Permaculture and Edible Forest Gardening Adventures,  Photos,  Travel

From Fallbrook, CA to Corvallis, OR

Tonight I’m sitting on a very promisingly soft bed at the Hilton Garden Inn by OSU in Corvallis, OR.  This will be the last time I’ll see my daughter for several months, which is a heartache I just can’t get used to, but that’s a mother’s plight.  The trip took 9 hours yesterday and 7.5 hours today.  My hinder is quite angry with me.

We traveled Hwy 5 the entire way.  Because of the late rains, the hills and mountains through Southern California were covered with

Velvety mountains

a green velvet that accentuated their worn contours.   

Up through the Angeles National Forest there were clouds touching the hills, and we could see some snow on the Tehachapi Mountains from Tejon Pass.   This was big deal for San Diego residents like us.  If only we knew then what we’d be driving through later!  Of course the bright yellow Runaway Truck Ramp signs, 

Runaway Truck Ramp

 made large enough one would suppose for truckers who are desperately tugging at their emergency brakes on icy, twisty mountain slopes to see with one wild glance, give drivers of small cars a wonderful feeling of adventure.

Hungry Valley
Once over the Grapevine we entered the long stretch of Central California where mostly almonds and wine grapes are grown.  There are many other crops as well, such as olives and rice, but these are the most evident. 
At first we passed some oil wells, 
Oil rigs
with the monster bird-like  extractors tipping up and down.  Then there were miles of crops.  Miles upon miles upon miles of crops.  Acre upon acre upon acre of crops.  It is an awe-inspiring sight.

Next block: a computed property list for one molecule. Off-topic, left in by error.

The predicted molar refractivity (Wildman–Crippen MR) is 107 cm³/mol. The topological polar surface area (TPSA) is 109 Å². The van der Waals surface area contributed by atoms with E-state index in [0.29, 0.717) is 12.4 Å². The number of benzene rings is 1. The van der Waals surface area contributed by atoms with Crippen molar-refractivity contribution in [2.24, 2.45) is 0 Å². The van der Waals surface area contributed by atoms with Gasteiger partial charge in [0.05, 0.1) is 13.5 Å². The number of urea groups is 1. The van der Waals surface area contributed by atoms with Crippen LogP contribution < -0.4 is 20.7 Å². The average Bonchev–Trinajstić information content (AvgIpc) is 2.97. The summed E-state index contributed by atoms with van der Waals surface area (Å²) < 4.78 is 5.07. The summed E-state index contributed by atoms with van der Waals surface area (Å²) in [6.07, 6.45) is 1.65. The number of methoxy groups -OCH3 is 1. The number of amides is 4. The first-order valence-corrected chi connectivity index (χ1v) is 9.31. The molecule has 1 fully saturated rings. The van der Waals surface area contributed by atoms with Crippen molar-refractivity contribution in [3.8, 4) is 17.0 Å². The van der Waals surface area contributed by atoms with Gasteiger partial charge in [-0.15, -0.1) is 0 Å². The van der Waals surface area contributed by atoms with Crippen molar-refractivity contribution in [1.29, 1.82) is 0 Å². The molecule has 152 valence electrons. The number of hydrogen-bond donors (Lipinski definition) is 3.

All the waterways, ponds, rivers, ditches, etc. were filled with water, which was a very good thing for these farmers desperate for water.  I couldn’t help but think about how permaculture could help with the fields of nut and fruit trees and vines.  The ground under the trees were almost bare dirt; I can’t give it the name soil.  Having them clear allows for machinery to get through the rows to spray and harvest. 

 What if the trees were underplanted and not crowded?  A harder time of harvesting, and not as many trees per acre. However the lessening cost of water as the soil deepened and the lack of need to purchase and apply pesticides and herbicides must balance it out.  We did pass one plantation where there were lots of weeds under the trees, but whether it was organic or just not seen to yet I don’t know.  It still didn’t practice permaculture.

We made it past San Francisco, just getting a glimpse of the towers of the city.  I attended school at UC Berkeley back in the early 80’s and visited the City several times and have wanted to go back.  Especially back to the bakeries in Chinatown where they had these incredible steamed buns filled with a green melon-flavored jelly that was – obviously – memorable.  We drove until just before Mount Shasta, which we couldn’t see because of the clouds.  Stopping for dinner at Black Bear Diner in Willow, we decided to go across the street to the Travelodge and make it a day.  Tired, headachy and eyesore, there was no way at 7 pm that we were going to drive another seven hours that night.  And, no reason to.

More on the trip tomorrow, for tomorrow morning will be an early one to begin the trip back. 

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